With gold down 11% since the August peak, it’s time to wonder whether this is the pause ahead of more gains — or the end of the phenomenal bull run.
Now, between natural herd immunity and the vaccines, the virus will be receding. The massive amount of stimulus means we will have a rip-roaring economy by the middle of 2021, with growth probably reaching 6%.
People buy gold as a hedge against scary things. Now that the two big scary things from 2020 are falling away, gold will struggle from here. Of course, I could be wrong. And I have an open mind.
So I decided to check out what the experts think. Who better than the money managers at Sprott SII, -0.60% ? They have an impressive $16 billion under management in their Sprott Gold Equity Fund SGDLX, -2.09%, Sprott Physical Gold and Silver Trust CEF, -0.39% and Sprott Gold Miners Exchange Traded Fund SGDM, -2.59%, among other products. While they have an obvious incentive to present the best case possible, they also have expertise to back it up.
So I recently listened in on their year-end gold outlook. I go through the details of their case below, but here’s the bottom line. Their arguments for gold seem mostly borderline. Their case for gold stocks makes a little more sense. And I like their take that the precious metals that enjoy both industrial and “green” demand: Silver, palladium and platinum look pretty interesting here.
Bull case No. 1: Gold is money and a store of value
Buy gold for this purpose, says Edward Coyne, managing director for global sales at Sprott Asset Management. Others will also buy for the same reason, pushing the price up for you.
This one is easy to dispense with.
If you bought gold at $850 in January 1980, you were down 70% by August 1999 when gold traded at $255. What’s more, the S&P 500 index SPX, -0.44% advanced more than 1,100% during the same time, so the opportunity cost was eye-watering. If that’s your idea of a store of value, then you might as well overpay for Furbies on eBay to “store” your wealth.
Gold bugs push back by saying that while gold fluctuates in the short term, it really does hold value over hundreds and thousands of years. True, but who really cares? In the long run we are all dead, as John Maynard Keynes once quipped. Until scientists develop gene editing enough to lengthen lifespans by a few hundred years (which is possible), gold’s record of holding value over centuries is meaningless.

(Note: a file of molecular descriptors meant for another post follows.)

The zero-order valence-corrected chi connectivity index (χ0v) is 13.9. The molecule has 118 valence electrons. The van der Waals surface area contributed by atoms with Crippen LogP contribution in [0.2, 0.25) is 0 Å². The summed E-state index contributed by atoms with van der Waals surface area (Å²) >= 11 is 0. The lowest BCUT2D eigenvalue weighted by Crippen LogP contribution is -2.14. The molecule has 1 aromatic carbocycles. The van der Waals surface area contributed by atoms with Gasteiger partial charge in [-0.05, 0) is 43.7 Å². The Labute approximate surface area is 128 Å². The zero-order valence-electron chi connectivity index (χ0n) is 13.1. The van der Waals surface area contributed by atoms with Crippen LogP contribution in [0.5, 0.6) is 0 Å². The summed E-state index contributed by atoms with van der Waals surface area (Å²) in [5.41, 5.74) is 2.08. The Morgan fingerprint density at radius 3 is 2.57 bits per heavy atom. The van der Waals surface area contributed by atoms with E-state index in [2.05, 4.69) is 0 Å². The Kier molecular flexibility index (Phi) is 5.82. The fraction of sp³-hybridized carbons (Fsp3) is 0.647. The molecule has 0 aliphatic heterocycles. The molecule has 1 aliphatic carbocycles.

The other pushback is that over shorter time frames, gold always comes back. So just hold it and you will be OK. This is true. Gold lost 38% from 2013 through 2015, but then came back nicely. The problem here is a lot of people have trouble holding an investment through a 40% decline. The psychological pressure to sell to avoid pain becomes enormous.
Bull case No. 2: Real interest rates will remain negative for some time
This benefits gold because it removes the opportunity cost of having money in competing “safe” assets like bonds, says Sprott portfolio manager Maria Smirnova. If real interest rates (actual rates minus inflation) are low or negative, you aren’t giving up anything by choosing gold over bonds. Besides, historically when interest rates are negative, gold price does really well, points out Smirnova.
“We are in the worst recession in modern history and we are tackling it with the biggest policy response. This is a global trend. We think it will continue,” says Smirnova. Governments are currently “making a negative interest-rate pledge to keep rates low. All of that is positive for gold,” she says. “We are very excited about the prospects of gold.”
A few problems here. First, she’s wrong about the recession part. The Atlanta Fed predicts 11% growth for the fourth quarter. That’s the opposite of recession. The miss here is relevant because while she is right about the pledge, that pledge can go away pretty fast if conditions change (the economy heats up). And that’s what’s going to happen in 2021.
The huge amounts of stimulus put into the economy will boost GDP growth to 6% next year, predicts Leuthold strategist and economist Jim Paulsen. That will lift Treasury yields more than inflation because the Fed will stop artificially suppressing long yields with bond purchases. Inflation won’t rage because of all the spare capacity in the economy. The negative yields that favor gold will be gone.
“There is no way if GDP growth is 6% next year that the Fed is going to stay with a policy of not allowing the 10-year Treasury yield TMUBMUSD10Y, 0.900% to rise,” says Paulsen. “The Fed’s not going be stuck in stone on some comment it made in 2020. It’s going to change its tune, just like we all do.”